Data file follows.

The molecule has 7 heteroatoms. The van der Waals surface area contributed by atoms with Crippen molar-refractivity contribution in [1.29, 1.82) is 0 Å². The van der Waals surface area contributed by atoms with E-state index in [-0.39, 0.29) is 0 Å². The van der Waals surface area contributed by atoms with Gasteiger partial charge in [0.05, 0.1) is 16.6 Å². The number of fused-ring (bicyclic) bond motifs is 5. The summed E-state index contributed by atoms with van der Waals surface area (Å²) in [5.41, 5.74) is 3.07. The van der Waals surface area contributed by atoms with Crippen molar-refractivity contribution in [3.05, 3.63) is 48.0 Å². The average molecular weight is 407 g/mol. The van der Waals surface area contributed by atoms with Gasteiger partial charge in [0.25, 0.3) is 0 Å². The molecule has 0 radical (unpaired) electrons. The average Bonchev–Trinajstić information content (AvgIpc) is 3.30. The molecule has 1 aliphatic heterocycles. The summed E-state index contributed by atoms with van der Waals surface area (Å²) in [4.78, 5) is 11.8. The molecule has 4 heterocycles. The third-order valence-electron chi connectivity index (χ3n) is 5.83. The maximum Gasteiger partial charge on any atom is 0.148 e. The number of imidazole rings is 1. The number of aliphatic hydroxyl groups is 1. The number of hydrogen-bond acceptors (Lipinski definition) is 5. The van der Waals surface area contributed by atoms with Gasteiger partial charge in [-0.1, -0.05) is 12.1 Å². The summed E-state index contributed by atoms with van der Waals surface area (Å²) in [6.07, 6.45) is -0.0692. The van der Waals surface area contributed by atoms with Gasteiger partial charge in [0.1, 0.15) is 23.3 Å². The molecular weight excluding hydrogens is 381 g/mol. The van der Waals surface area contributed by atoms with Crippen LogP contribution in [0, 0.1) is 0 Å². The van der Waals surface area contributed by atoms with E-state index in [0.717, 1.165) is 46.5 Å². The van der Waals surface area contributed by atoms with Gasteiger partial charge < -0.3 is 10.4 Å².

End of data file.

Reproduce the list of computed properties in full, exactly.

The molecule has 7 heteroatoms. The van der Waals surface area contributed by atoms with Crippen molar-refractivity contribution in [1.29, 1.82) is 0 Å². The van der Waals surface area contributed by atoms with E-state index in [-0.39, 0.29) is 0 Å². The van der Waals surface area contributed by atoms with Gasteiger partial charge in [0.05, 0.1) is 16.6 Å². The number of fused-ring (bicyclic) bond motifs is 5. The summed E-state index contributed by atoms with van der Waals surface area (Å²) in [5.41, 5.74) is 3.07. The van der Waals surface area contributed by atoms with Crippen molar-refractivity contribution in [3.05, 3.63) is 48.0 Å². The average molecular weight is 407 g/mol. The van der Waals surface area contributed by atoms with Gasteiger partial charge in [0.25, 0.3) is 0 Å². The molecule has 0 radical (unpaired) electrons. The average Bonchev–Trinajstić information content (AvgIpc) is 3.30. The molecule has 1 aliphatic heterocycles. The summed E-state index contributed by atoms with van der Waals surface area (Å²) in [4.78, 5) is 11.8. The molecule has 4 heterocycles. The third-order valence-electron chi connectivity index (χ3n) is 5.83. The maximum Gasteiger partial charge on any atom is 0.148 e. The number of imidazole rings is 1. The number of aliphatic hydroxyl groups is 1. The number of hydrogen-bond acceptors (Lipinski definition) is 5. The van der Waals surface area contributed by atoms with Gasteiger partial charge in [-0.1, -0.05) is 12.1 Å². The summed E-state index contributed by atoms with van der Waals surface area (Å²) in [6.07, 6.45) is -0.0692. The van der Waals surface area contributed by atoms with Gasteiger partial charge in [0.1, 0.15) is 23.3 Å². The molecular weight excluding hydrogens is 381 g/mol. The van der Waals surface area contributed by atoms with Crippen LogP contribution in [0, 0.1) is 0 Å². The van der Waals surface area contributed by atoms with E-state index in [0.717, 1.165) is 46.5 Å². The van der Waals surface area contributed by atoms with Gasteiger partial charge < -0.3 is 10.4 Å².